Does anybody have any recommendations for companies for wood windows, to get costs, please?

Only if you have used them yourself and would recommend them, thanks.

messageRe: Replacement Double Glazed Windows - advice on type of window
Posted by KidKruger 09 January, 2019 10:41

I mentioned Runcent above Sue, I've had box and sash windows made by them in timber a few times.
From memory I think they have a fitting service available, I haven't used it as did mine myself so I cannot advise quality of fitting service.
But windows are decent IMO and never had problems dealing with them on windows or other work.
I don't know these days how Runcent rate pricewise or anything else in comparison to other providers.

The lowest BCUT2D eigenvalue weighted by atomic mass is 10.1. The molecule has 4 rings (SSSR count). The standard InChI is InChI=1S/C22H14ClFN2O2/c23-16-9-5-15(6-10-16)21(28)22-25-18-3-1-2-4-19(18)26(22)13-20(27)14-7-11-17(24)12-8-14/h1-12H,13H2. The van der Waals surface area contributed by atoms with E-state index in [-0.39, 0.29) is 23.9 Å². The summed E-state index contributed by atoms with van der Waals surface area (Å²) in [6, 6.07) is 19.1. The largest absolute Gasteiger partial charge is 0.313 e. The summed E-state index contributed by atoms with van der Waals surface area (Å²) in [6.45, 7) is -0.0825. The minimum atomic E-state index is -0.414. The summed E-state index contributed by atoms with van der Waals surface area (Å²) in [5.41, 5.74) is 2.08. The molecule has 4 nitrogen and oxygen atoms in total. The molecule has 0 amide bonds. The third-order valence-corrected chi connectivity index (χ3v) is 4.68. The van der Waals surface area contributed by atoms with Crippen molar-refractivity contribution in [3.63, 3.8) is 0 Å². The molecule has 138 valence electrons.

messageRe: Replacement Double Glazed Windows - advice on type of window
Posted by d walker 09 January, 2019 11:04

I also have bog standard victorian terrace. I initially was against uPVC windows but having seen my neighbours was impressed. They used Bespoke Windows, so I too used them and replaced all my front windows several years ago ,they're not cheap but IMO excellent quality. They even put in curve at top so the windows look identical to originals. Most people assume my windows are the original as they look same.

messageRe: Replacement Double Glazed Windows - advice on type of window
Posted by bob 09 January, 2019 11:32

We also used Bespoke to replace our wooden sash windows not cheap but look just like the originals four large windows in and out in two days.
Bob S

messageRe: Replacement Double Glazed Windows - advice on type of window